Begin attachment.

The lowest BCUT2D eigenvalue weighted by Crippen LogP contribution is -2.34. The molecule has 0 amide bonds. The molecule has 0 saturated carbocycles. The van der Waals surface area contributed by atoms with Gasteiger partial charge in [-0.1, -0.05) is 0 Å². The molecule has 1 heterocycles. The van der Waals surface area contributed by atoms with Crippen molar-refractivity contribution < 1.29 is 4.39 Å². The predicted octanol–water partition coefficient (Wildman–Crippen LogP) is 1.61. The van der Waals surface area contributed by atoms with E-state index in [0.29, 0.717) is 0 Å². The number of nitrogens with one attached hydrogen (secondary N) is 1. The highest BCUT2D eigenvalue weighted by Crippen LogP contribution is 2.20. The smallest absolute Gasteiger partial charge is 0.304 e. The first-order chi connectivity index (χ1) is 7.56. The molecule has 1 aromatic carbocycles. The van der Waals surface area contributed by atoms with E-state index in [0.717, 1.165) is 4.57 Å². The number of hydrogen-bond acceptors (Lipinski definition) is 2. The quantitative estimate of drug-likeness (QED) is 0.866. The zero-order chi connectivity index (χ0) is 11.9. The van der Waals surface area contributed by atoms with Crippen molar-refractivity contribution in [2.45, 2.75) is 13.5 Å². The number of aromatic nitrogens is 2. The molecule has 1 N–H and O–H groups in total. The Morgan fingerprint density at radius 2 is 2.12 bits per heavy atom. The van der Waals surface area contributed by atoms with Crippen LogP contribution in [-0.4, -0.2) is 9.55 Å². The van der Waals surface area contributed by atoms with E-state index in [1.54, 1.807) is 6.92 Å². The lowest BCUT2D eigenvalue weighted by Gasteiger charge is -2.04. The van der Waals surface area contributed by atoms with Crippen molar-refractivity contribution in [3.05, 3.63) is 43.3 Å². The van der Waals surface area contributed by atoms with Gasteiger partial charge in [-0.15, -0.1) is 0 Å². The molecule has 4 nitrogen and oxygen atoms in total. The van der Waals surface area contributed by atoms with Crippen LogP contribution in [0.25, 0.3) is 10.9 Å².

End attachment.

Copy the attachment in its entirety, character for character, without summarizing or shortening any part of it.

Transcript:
The lowest BCUT2D eigenvalue weighted by Crippen LogP contribution is -2.34. The molecule has 0 amide bonds. The molecule has 0 saturated carbocycles. The van der Waals surface area contributed by atoms with Gasteiger partial charge in [-0.1, -0.05) is 0 Å². The molecule has 1 heterocycles. The van der Waals surface area contributed by atoms with Crippen molar-refractivity contribution < 1.29 is 4.39 Å². The predicted octanol–water partition coefficient (Wildman–Crippen LogP) is 1.61. The van der Waals surface area contributed by atoms with E-state index in [0.29, 0.717) is 0 Å². The number of nitrogens with one attached hydrogen (secondary N) is 1. The highest BCUT2D eigenvalue weighted by Crippen LogP contribution is 2.20. The smallest absolute Gasteiger partial charge is 0.304 e. The first-order chi connectivity index (χ1) is 7.56. The molecule has 1 aromatic carbocycles. The van der Waals surface area contributed by atoms with E-state index in [0.717, 1.165) is 4.57 Å². The number of hydrogen-bond acceptors (Lipinski definition) is 2. The quantitative estimate of drug-likeness (QED) is 0.866. The zero-order chi connectivity index (χ0) is 11.9. The van der Waals surface area contributed by atoms with Crippen molar-refractivity contribution in [2.45, 2.75) is 13.5 Å². The number of aromatic nitrogens is 2. The molecule has 1 N–H and O–H groups in total. The Morgan fingerprint density at radius 2 is 2.12 bits per heavy atom. The van der Waals surface area contributed by atoms with Crippen LogP contribution in [-0.4, -0.2) is 9.55 Å². The van der Waals surface area contributed by atoms with E-state index in [1.54, 1.807) is 6.92 Å². The lowest BCUT2D eigenvalue weighted by Gasteiger charge is -2.04. The van der Waals surface area contributed by atoms with Crippen molar-refractivity contribution in [3.05, 3.63) is 43.3 Å². The van der Waals surface area contributed by atoms with Gasteiger partial charge in [-0.15, -0.1) is 0 Å². The molecule has 4 nitrogen and oxygen atoms in total. The van der Waals surface area contributed by atoms with Crippen LogP contribution in [0.25, 0.3) is 10.9 Å².